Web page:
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3.2 Analysis of Fail Points
One of the fail points is in regards to certain types of transactions. Most simple single transactions like deposits, withdrawals and bill payments can be accomplished within the stipulated limit of one minute. However, some types of transactions like demand drafts take longer time to process. While the bank has reserved special counters for these purposes, customers who are accustomed to the speed of delivery for other transactions end up annoyed and frustrated as these transactions can take up to fifteen minutes to process. Why this is so because these more complex transactions require approval from the system mainframe which may take time or it may need the authorized signature of bank officers who may be busy with other tasks and cannot attend to it immediately. This represents a fail point in terms of the Bank’s assurance of impeccable services and is something that it is hard at work to remedy.
3.3 Problematic Interaction with Customers
This occurs when there is unrealistic customer expectation, due to a number of reasons. One example is expecting a transaction to be completed within ten seconds, which is unreasonable for complex transactions. Two, there may be demands against company policy, for example withdrawing money from a relative’s account without an authorized signature. Three, some customers are very rude and annoying and they treat bank tellers shabbily. Such uncouth behaviour tests even the most patient bank teller. On the rare occasion, customers may be even drunk and disorderly.
3.4 The Service Encounter Triad
Services are generally typified by an encounter between a customer and a service provider. This interaction is the primary reference point for the customer in defining the quality of service. In order to achieve a cost leadership business strategy, a business will improve efficiency by standardizing service delivery. This is done by implementing very stringent operating procedures which would have the effect of minimizing the variability of the service. This is done at Public Bank as all transactions have to be done according to the standard operating procedures. Companies may also decide to present customers with few options and no personalization of services which will improve the uniformity of delivery. This can be observed in all commercial banks where simple and routine transactions are standardized with no personalization.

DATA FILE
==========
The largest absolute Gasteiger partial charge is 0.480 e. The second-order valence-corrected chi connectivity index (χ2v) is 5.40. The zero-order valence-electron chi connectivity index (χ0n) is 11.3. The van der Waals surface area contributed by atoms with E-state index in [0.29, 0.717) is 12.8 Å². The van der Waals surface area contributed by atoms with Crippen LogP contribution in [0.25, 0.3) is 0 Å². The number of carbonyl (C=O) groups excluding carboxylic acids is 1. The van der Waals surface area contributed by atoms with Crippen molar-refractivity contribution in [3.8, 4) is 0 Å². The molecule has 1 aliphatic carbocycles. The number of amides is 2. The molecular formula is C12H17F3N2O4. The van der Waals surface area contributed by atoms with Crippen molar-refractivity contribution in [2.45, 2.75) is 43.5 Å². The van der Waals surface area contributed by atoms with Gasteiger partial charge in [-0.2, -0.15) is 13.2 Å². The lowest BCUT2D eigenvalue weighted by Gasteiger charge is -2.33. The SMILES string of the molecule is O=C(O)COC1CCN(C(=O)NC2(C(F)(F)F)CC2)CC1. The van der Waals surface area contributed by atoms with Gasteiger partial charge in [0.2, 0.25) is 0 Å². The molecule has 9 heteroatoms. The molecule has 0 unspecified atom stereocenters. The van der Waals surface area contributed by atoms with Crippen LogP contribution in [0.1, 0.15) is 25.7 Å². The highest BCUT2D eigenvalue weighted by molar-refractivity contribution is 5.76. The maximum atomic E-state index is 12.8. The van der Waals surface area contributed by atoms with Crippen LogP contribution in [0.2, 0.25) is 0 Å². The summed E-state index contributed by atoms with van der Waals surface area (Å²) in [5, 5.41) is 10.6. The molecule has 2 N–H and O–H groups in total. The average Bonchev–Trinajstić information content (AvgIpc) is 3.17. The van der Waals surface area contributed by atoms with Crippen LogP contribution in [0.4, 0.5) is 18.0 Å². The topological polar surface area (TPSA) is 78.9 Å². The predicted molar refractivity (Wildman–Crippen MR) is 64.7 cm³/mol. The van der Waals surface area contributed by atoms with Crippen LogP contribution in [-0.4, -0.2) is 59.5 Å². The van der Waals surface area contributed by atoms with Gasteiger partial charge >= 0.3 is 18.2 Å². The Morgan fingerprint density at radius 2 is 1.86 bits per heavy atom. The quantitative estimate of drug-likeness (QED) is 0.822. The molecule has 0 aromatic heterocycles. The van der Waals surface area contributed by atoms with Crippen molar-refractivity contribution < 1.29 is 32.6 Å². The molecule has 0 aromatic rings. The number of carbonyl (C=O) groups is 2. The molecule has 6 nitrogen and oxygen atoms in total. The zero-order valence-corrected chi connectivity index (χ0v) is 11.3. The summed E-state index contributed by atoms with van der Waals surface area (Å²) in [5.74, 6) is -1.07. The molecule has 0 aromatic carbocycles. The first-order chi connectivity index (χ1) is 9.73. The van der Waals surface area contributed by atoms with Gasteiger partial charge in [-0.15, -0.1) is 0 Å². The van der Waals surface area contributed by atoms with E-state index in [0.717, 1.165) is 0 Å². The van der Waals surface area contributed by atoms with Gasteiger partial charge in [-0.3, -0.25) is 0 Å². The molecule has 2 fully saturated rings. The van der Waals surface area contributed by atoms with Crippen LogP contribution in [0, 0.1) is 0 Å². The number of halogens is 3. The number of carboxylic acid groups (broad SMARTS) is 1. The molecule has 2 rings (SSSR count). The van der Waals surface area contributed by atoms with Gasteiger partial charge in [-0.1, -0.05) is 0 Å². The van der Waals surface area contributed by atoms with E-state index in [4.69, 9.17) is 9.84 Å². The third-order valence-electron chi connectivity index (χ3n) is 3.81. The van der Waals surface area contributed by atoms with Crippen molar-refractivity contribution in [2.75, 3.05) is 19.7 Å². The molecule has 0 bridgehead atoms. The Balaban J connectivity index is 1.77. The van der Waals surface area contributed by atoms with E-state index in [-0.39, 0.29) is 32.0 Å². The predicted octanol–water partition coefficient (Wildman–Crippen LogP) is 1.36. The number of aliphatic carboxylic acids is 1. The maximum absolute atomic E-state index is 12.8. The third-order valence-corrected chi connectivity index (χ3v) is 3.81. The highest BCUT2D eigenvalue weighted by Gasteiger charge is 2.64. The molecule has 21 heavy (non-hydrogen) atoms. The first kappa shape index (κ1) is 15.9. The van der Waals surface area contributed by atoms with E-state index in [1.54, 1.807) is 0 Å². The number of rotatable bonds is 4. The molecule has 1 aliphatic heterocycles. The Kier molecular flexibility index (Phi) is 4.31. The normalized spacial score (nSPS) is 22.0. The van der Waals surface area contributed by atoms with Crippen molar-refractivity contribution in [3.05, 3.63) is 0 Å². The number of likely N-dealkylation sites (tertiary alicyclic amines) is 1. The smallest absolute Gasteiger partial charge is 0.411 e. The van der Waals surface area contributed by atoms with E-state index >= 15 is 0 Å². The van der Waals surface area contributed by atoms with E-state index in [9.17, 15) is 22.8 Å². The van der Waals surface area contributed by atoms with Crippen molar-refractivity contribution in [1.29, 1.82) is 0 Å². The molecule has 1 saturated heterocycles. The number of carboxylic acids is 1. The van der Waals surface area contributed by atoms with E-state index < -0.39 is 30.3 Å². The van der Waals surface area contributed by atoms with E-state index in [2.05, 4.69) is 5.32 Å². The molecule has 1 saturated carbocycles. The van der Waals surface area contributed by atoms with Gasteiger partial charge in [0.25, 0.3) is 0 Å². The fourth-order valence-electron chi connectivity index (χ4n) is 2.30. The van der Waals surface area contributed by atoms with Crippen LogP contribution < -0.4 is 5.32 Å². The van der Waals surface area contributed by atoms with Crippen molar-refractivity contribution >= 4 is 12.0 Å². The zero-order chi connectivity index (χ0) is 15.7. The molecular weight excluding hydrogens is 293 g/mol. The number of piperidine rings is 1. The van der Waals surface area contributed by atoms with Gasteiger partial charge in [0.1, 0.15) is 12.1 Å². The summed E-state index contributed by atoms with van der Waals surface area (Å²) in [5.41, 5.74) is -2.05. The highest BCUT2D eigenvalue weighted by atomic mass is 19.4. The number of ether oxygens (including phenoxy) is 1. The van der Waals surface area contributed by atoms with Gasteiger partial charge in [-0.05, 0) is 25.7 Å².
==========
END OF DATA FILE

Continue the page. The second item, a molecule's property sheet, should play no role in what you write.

3.5 Satisfaction Mirror
One way of enhancing service effectiveness at Public Bank is to adopt the satisfaction mirror approach. When customer satisfaction is higher, employee satisfaction will also become higher. Hence, the management should understand how this relationship works. For example, when customer satisfaction is high, they will make more repeat purchase. At Public Bank, an active customer is one who purchases five or more of the company’s financial products, like savings accounts, fixed deposits, credit cards, home loans and unit trusts. Hence, the Bank must be more familiar with customers’ needs and find ways of satisfying them.